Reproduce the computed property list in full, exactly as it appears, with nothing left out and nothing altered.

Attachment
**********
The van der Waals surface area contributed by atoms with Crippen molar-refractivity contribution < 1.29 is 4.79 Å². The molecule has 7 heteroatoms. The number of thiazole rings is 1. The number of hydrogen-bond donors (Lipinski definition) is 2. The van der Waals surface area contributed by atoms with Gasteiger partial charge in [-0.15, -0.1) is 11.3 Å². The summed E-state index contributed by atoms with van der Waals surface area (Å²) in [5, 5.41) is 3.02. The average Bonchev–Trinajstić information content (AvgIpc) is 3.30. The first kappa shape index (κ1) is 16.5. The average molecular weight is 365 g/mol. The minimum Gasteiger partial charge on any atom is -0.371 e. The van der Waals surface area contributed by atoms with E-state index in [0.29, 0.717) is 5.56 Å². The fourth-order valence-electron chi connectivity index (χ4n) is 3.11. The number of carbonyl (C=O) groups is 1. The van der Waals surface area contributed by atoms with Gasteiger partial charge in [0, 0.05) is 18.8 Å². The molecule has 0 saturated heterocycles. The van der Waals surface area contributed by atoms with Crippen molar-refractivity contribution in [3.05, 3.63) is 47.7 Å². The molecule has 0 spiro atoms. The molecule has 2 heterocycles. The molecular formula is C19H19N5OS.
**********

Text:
The van der Waals surface area contributed by atoms with Crippen molar-refractivity contribution < 1.29 is 4.79 Å². The molecule has 7 heteroatoms. The number of thiazole rings is 1. The number of hydrogen-bond donors (Lipinski definition) is 2. The van der Waals surface area contributed by atoms with Gasteiger partial charge in [-0.15, -0.1) is 11.3 Å². The summed E-state index contributed by atoms with van der Waals surface area (Å²) in [5, 5.41) is 3.02. The average Bonchev–Trinajstić information content (AvgIpc) is 3.30. The first kappa shape index (κ1) is 16.5. The average molecular weight is 365 g/mol. The minimum Gasteiger partial charge on any atom is -0.371 e. The van der Waals surface area contributed by atoms with E-state index in [0.29, 0.717) is 5.56 Å². The fourth-order valence-electron chi connectivity index (χ4n) is 3.11. The number of carbonyl (C=O) groups is 1. The van der Waals surface area contributed by atoms with Gasteiger partial charge in [0, 0.05) is 18.8 Å². The molecule has 0 saturated heterocycles. The van der Waals surface area contributed by atoms with Crippen molar-refractivity contribution in [3.05, 3.63) is 47.7 Å². The molecule has 0 spiro atoms. The molecule has 2 heterocycles. The molecular formula is C19H19N5OS.